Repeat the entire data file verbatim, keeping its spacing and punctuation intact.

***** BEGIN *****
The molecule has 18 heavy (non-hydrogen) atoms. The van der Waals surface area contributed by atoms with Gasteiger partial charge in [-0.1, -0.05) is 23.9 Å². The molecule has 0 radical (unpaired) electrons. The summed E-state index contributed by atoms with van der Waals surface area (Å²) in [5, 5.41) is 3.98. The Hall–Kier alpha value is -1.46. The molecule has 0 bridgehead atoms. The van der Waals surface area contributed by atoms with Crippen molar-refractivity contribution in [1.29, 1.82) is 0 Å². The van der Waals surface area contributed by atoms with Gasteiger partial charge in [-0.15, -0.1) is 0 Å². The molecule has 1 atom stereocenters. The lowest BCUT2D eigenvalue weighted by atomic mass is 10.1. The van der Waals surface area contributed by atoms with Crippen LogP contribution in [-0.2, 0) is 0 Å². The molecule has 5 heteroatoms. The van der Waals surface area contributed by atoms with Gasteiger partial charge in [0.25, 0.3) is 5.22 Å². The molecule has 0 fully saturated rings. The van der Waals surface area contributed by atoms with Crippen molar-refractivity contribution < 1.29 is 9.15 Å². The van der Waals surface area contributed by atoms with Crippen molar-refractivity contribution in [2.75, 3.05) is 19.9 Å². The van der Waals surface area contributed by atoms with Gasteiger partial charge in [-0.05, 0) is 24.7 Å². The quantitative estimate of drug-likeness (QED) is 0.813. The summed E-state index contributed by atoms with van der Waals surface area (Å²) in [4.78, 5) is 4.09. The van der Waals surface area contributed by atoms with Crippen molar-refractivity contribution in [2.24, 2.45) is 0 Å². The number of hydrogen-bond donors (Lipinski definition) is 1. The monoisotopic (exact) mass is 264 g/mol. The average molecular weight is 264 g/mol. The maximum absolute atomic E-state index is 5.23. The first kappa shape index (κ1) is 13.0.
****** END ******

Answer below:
The molecule has 18 heavy (non-hydrogen) atoms. The van der Waals surface area contributed by atoms with Gasteiger partial charge in [-0.1, -0.05) is 23.9 Å². The molecule has 0 radical (unpaired) electrons. The summed E-state index contributed by atoms with van der Waals surface area (Å²) in [5, 5.41) is 3.98. The Hall–Kier alpha value is -1.46. The molecule has 0 bridgehead atoms. The van der Waals surface area contributed by atoms with Crippen molar-refractivity contribution in [1.29, 1.82) is 0 Å². The van der Waals surface area contributed by atoms with Gasteiger partial charge in [-0.15, -0.1) is 0 Å². The molecule has 1 atom stereocenters. The lowest BCUT2D eigenvalue weighted by atomic mass is 10.1. The van der Waals surface area contributed by atoms with Crippen LogP contribution in [-0.2, 0) is 0 Å². The molecule has 5 heteroatoms. The van der Waals surface area contributed by atoms with Gasteiger partial charge in [0.25, 0.3) is 5.22 Å². The molecule has 0 fully saturated rings. The van der Waals surface area contributed by atoms with Crippen molar-refractivity contribution < 1.29 is 9.15 Å². The van der Waals surface area contributed by atoms with Crippen molar-refractivity contribution in [2.75, 3.05) is 19.9 Å². The van der Waals surface area contributed by atoms with Gasteiger partial charge in [-0.05, 0) is 24.7 Å². The quantitative estimate of drug-likeness (QED) is 0.813. The summed E-state index contributed by atoms with van der Waals surface area (Å²) in [4.78, 5) is 4.09. The van der Waals surface area contributed by atoms with Crippen molar-refractivity contribution in [2.24, 2.45) is 0 Å². The number of hydrogen-bond donors (Lipinski definition) is 1. The monoisotopic (exact) mass is 264 g/mol. The average molecular weight is 264 g/mol. The maximum absolute atomic E-state index is 5.23. The first kappa shape index (κ1) is 13.0.